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The Importance, Nature, and Impact of Teacher Questions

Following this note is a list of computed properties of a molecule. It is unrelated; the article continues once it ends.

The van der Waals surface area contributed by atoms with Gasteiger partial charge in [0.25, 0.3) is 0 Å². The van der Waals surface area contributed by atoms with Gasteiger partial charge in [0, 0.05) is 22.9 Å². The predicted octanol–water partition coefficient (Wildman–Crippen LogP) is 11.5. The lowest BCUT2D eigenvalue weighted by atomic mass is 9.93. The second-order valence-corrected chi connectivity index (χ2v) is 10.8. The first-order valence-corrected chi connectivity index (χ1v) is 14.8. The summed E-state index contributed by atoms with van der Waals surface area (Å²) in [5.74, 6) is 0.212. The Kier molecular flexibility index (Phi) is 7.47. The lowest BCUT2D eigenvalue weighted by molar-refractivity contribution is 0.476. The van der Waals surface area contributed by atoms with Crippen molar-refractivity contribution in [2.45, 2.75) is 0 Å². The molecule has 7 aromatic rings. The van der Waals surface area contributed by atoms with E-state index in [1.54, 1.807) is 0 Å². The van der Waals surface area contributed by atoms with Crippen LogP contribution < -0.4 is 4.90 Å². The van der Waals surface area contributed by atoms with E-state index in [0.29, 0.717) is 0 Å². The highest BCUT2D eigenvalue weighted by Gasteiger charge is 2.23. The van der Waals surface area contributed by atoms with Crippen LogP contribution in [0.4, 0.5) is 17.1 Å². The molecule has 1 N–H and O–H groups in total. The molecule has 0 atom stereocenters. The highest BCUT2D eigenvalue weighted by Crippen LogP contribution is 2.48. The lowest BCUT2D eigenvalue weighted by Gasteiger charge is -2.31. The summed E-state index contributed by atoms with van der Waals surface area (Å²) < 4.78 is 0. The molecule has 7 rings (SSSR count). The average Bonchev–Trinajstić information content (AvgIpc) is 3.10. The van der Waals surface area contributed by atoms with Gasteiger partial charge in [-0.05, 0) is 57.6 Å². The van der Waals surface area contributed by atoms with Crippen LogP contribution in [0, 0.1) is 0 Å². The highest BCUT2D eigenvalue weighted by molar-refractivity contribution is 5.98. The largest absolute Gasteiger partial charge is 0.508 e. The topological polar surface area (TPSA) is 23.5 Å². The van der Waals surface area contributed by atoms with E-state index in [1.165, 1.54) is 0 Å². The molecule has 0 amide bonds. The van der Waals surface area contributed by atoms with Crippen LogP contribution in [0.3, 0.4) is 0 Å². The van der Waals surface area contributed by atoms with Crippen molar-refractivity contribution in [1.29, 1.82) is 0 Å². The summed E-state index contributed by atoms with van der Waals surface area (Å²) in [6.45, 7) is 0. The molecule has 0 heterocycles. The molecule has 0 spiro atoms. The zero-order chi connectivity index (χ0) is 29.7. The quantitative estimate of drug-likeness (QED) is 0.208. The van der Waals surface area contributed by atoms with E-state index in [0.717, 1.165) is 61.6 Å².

Unformatted Document Text:  While providing interesting information on similarities within the classes of teachers who use the same curriculum, this coding exercise did not capture important differences that we knew to exist between different teachers using the same curriculum. The differences were particularly evident among teachers using the reform curricula. Our detailed observations and qualitative analyses showed that the teachers generated very different classroom environments. In order to capture these differences we chose to move to a finer grain size and code the nature of teachers’ questions, as our observations suggested that teacher questions were very important. We developed nine categories of teacher questions that were derived from an analysis of practice. We did not invent the categories a priori, rather we studied different examples of the teaching in our sample and attempted to describe and name the different types of questions we recorded. In doing this, we were informed by other analyses of questions, particularly those of Hiebert and Wearne (1993) and Driscoll (1999). Table 2 shows the categories of teacher questions we developed. Table 2: Teacher Questions. Question type Description Examples 1. Gathering information, leading students through a method Requires immediate answer Rehearses known facts/procedures Enables students to state facts/procedures What is the value of x in this equation? How would you plot that point? 2. Inserting terminology Once ideas are under discussion, enables correct mathematical language to be used to talk about them What is this called? How would we write this correctly? 3. Exploring mathematical meanings and/or relationships Points to underlying mathematical relationships and meanings. Makes links between mathematical ideas and representations Where is this x on the diagram? What does probability mean? 4. Probing, getting students to explain their thinking Asks student to articulate, elaborate or clarify ideas How did you get 10? Can you explain your idea? 5. Generating Discussion Solicits contributions from other members of class. Is there another opinion about this? What did you say, Justin? 6. Linking and applying Points to relationships among mathematical ideas and mathematics and other areas of study/life In what other situations could you apply this? Where else have we used this? 7. Extending thinking Extends the situation under discussion to other situations where similar ideas may be used Would this work with other numbers? 8. Orienting and focusing Helps students to focus on key elements or aspects of the situation in order to enable problem-solving What is the problem asking you? What is important about this? 9. Establishing context Talks about issues outside of math in order to enable links to be made with mathematics What is the lottery? How old do you have to be to play the lottery?